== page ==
What is the proper way to bow in Japan? | Motivist Japan


Ojigi (お辞儀) or the act of bowing is definitely one of the most important part of Japanese culture. Bowing is used commonly in greeting a person as well as giving a deep apology. There are different levels and types of ojigi depending on the situation. In this article we will explain to you how to do the proper way of bowing in Japan and when you need to use it.


1. RITSUREI (立礼) or the Standing bow

This is basically most common bow that you see in Japan. Ritsurei is used when greeting a friend or a colleague at work. Used also when visiting temples and shrines in Japan. This is also used when expressing deep apology.

Ritsurei has 3 levels, the Eshaku (会釈), Keirei (敬礼) and Saikeirei (最敬礼).

A. ESHAKU – this is achieved by bending your upper body on a 15 degree level while keeping the hands on the side for men and in front of the lap for women while the eye gazing down. This is used when greeting friends or anyone with same status as you. Considered less formal but still respectful.

B. KEIREI – More formal than the Eshaku. This is achieved by bending the upper body on a 30 degree level. Can be used when greeting a person who is of higher status than you like your company managers or CEO as well as clients.

C. SAIKEIREI – Usually done when giving deep respect or deep apology. If you watch Japanese news, you will normally see people who are connected to scams or anomalies expressing their deep regret and apology when talking to media. They bend their upper body in a 45 degree level while holding it for 3-5 seconds.

Below is Prime Minister Shinzo Abe doing a saikeirei (deep respect) bow to Emperor Akihito and Empress Michiko.

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2. ZAREI (座例) – Bowing while seating

The second type of Ojigi is Zarei or bowing while sitting. Zare is still very much part of the Japanese culture. However it is mostly used in special events like Geisha's performance or a Kendo match.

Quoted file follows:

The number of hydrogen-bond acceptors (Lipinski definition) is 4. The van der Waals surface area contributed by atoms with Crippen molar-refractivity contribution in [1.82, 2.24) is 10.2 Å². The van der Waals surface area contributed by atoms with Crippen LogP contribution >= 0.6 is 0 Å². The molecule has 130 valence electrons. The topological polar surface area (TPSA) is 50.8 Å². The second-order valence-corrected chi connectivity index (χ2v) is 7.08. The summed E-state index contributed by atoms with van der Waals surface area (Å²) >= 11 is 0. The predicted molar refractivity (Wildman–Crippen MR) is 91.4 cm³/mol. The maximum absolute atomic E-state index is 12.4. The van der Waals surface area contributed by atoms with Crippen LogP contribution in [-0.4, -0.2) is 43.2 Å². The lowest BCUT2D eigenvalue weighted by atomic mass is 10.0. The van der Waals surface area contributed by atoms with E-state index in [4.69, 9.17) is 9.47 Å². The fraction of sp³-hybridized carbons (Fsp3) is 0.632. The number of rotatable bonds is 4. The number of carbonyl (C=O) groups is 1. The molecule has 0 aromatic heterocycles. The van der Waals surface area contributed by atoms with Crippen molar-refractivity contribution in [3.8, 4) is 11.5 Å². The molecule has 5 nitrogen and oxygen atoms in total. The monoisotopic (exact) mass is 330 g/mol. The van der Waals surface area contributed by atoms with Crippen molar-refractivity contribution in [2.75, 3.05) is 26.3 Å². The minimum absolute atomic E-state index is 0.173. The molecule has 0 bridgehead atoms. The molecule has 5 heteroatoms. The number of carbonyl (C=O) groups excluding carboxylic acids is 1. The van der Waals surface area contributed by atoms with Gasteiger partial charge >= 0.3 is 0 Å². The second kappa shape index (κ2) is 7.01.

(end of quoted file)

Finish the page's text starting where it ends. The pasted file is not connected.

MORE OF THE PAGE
Zairei also has 3 levels, the senrei (浅礼), futsurei (普通礼) and the saikeirei (最敬礼 sitting version).

A. SENREI – this is achieved by bending the upper body on a 30 degree level while sitting. Both hands should be placed on the lap while the fingers are close to the knees. Considered as the least formal. 

B. FUTSUREI – Most common sitting bow. This is done by bending the upper body closer to the lap while the hands are placed on the floor closer to the knees. The hands are forming a triangle (with the index fingers touching). The face should be facing the floor  but not too close to the floor (around 30 cm away from the floor). Stay in this position for about 4 seconds before going back to sitting position. 

C. SAIKEIREI – This is the used when giving deepest form of respect or apology. This is done same as the Futsurei but this time your face will be closer to the floor (around 7 cm away from the floor). 

During Kendo (剣道) match, the player bows to pay respect to their opponent. The type of bow you see in Kendo is called Saikeirei. 

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Since handshakes are not common in Japan, bowing became their gesture of saying thank you, showing appreciation and I'm sorry in many scenarios like the following:

1. Bowing in temples and shrines.

2. Bowing when a vehicle stops and letting the pedestrians cross. 

3. Bowing to their workplace before the start of work. 

4. Bow to pay respects to the departed.

5. Bow before and after a sports match.

6. Bow to say goodbye. 


When doing the ojigi or bow, the person must not speak while bowing. For example when doing 自己紹介 or self introduction, you must complete your introduction firsr before bowing. It is considered rude when you are already in bowing position and you haven't completed what you want to say. 

When doing a standing or seated bow, the eyes should follow the body. Example for saikeirei, when you bow your eye should be where the foot of the person is located. Always remember the deeper and longer the bow is, the deeper the emotion is. 

If you prefer shaking the hands of the person, you should do the shake hands first before bowing or bow first before the shake hands. This is a common mistake to foreigners. They tend to combine the two which is not the proper way.